Water is a major factor – if not THE most significant factor – that causes trail erosion. This damage can be compounded by temperatures fluctuating above and below freezing in what is known as a “freeze-thaw cycle.” This happens as moisture in the dirt freezes and expands, creating a porous texture, rather than the firmly-compacted, solid surface riders and hikers expect of Patapsco’s well-maintained trails.
Freeze-thaw cycles on their own can cause compacted trails to degrade as the frozen water in the dirt forces apart the compacted soil. When the thawed – or partially thawed – trails are heavily used, there is often lasting damage requiring considerable maintenance. A common form of damage is the deep ruts left behind from biker’s tires, which channel water, leading to further erosion. Ruts also retain water and slow trail’s drying process.
Only ride when the dirt is firm and compacted – if you find yourself riding through mud, then trail conditions are not suitable for use that day. If temperatures have been consistently below freezing and conditions are dry, the trails are solid and fine for riding. If temperatures have been hovering around the freezing mark, it’s best to save the ride for another day or find more durable surfaces. Consider biking the Avalon Area’s Grist Mill and River Road trails as an alternate route, or take some time to focus on bike maintenance to get your rig ready for a later date and better trail conditions.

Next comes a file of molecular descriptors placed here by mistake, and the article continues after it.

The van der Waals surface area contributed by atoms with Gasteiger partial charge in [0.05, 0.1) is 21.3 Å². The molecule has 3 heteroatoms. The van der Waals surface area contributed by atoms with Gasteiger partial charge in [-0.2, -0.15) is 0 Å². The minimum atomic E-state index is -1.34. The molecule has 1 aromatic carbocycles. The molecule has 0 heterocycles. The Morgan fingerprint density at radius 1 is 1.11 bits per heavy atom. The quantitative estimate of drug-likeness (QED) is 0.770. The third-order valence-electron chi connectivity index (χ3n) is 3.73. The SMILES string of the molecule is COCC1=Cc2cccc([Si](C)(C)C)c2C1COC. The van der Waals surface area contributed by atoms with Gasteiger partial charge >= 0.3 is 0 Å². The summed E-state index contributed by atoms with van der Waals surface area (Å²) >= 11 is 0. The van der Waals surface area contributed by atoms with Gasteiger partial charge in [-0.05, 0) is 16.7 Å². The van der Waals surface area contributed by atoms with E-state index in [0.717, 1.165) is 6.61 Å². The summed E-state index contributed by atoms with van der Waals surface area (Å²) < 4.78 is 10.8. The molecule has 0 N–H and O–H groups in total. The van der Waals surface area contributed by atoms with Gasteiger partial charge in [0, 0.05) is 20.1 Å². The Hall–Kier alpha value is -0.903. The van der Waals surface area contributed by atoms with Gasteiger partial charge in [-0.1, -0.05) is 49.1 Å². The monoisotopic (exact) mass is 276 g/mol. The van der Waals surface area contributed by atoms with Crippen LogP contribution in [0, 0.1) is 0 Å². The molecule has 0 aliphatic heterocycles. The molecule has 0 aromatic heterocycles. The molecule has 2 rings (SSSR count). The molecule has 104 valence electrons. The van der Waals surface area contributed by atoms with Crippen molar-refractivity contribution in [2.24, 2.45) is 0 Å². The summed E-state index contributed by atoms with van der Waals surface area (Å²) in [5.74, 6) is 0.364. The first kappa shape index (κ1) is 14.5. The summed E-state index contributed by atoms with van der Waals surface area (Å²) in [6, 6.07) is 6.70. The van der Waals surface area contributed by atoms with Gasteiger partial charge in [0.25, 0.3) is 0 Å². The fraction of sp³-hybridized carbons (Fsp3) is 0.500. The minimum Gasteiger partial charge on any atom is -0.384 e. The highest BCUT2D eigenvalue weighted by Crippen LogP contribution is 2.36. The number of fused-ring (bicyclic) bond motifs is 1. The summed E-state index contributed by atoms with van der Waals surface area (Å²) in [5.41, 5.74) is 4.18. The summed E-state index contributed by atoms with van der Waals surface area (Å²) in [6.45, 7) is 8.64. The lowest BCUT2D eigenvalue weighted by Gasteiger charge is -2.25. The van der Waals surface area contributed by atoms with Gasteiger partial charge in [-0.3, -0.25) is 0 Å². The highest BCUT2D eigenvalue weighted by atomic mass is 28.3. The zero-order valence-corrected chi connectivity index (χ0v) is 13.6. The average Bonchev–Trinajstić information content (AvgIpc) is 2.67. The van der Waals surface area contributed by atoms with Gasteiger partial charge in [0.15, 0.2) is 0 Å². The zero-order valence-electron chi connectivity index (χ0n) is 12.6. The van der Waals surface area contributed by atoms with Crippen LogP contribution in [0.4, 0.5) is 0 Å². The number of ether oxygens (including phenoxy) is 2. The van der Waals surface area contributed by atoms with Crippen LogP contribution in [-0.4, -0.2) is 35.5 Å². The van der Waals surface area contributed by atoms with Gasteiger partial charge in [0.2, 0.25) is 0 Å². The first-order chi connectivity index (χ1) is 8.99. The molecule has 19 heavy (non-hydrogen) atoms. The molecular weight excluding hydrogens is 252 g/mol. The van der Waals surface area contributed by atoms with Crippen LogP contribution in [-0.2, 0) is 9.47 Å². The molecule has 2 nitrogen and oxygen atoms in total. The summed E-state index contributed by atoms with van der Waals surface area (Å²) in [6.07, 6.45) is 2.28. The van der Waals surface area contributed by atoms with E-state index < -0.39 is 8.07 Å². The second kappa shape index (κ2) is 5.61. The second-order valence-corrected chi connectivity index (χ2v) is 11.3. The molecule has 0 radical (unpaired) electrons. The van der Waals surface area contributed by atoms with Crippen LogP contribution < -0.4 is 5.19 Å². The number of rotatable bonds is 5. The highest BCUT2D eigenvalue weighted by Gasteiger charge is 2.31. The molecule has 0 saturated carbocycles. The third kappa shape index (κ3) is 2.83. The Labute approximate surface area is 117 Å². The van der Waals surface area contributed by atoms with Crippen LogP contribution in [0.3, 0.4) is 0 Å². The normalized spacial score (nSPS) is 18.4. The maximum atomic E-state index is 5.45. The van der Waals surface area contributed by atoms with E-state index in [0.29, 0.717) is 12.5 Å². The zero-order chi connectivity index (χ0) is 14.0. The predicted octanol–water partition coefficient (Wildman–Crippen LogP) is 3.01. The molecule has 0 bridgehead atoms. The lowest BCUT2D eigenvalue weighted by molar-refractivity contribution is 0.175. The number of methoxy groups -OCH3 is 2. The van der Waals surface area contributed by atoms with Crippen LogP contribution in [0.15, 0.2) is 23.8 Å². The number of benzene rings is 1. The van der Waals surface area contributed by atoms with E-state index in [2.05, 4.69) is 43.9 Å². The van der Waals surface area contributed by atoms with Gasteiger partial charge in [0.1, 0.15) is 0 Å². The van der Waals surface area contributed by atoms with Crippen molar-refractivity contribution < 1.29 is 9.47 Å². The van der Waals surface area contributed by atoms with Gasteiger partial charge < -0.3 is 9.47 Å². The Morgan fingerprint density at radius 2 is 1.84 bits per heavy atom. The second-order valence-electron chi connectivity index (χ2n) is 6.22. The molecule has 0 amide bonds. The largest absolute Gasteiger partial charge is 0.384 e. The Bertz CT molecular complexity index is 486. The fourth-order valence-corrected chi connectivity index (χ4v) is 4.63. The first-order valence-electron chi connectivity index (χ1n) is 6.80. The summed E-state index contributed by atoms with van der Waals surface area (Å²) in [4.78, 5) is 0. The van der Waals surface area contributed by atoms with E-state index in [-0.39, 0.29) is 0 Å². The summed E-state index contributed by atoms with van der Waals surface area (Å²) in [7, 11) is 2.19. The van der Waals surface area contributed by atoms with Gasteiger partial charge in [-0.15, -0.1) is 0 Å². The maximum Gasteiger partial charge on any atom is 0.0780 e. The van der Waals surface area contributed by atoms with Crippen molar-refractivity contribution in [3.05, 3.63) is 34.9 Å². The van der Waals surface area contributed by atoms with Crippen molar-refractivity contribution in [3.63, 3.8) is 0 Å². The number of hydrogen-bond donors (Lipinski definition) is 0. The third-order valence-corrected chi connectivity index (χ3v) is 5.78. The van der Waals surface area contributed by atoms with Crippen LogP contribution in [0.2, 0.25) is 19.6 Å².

If you are interested in maintaining the trails you enjoy riding on, consider volunteering with the park or the Friends of PVSP! Contact Patapsco Valley Headquarters at (410) 461-5005 for more information or register online. – Ranger Sam Voso